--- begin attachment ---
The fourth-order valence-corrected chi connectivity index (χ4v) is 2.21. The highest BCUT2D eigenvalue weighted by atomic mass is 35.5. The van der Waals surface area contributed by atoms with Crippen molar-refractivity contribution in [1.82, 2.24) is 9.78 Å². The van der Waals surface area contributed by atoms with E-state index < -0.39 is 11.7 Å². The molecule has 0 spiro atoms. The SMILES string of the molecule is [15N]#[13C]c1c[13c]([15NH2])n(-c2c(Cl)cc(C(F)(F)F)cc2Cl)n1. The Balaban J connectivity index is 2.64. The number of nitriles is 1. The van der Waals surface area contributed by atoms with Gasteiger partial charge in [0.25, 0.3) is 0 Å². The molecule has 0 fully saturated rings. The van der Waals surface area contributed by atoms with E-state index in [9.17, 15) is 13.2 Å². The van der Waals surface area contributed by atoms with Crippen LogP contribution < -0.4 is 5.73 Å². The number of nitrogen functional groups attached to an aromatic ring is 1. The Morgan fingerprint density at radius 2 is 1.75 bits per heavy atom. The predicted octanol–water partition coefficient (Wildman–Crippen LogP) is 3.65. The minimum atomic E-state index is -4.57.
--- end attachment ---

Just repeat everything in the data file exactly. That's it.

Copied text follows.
The fourth-order valence-corrected chi connectivity index (χ4v) is 2.21. The highest BCUT2D eigenvalue weighted by atomic mass is 35.5. The van der Waals surface area contributed by atoms with Crippen molar-refractivity contribution in [1.82, 2.24) is 9.78 Å². The van der Waals surface area contributed by atoms with E-state index < -0.39 is 11.7 Å². The molecule has 0 spiro atoms. The SMILES string of the molecule is [15N]#[13C]c1c[13c]([15NH2])n(-c2c(Cl)cc(C(F)(F)F)cc2Cl)n1. The Balaban J connectivity index is 2.64. The number of nitriles is 1. The van der Waals surface area contributed by atoms with Gasteiger partial charge in [0.25, 0.3) is 0 Å². The molecule has 0 fully saturated rings. The van der Waals surface area contributed by atoms with E-state index in [9.17, 15) is 13.2 Å². The van der Waals surface area contributed by atoms with Crippen LogP contribution < -0.4 is 5.73 Å². The number of nitrogen functional groups attached to an aromatic ring is 1. The Morgan fingerprint density at radius 2 is 1.75 bits per heavy atom. The predicted octanol–water partition coefficient (Wildman–Crippen LogP) is 3.65. The minimum atomic E-state index is -4.57.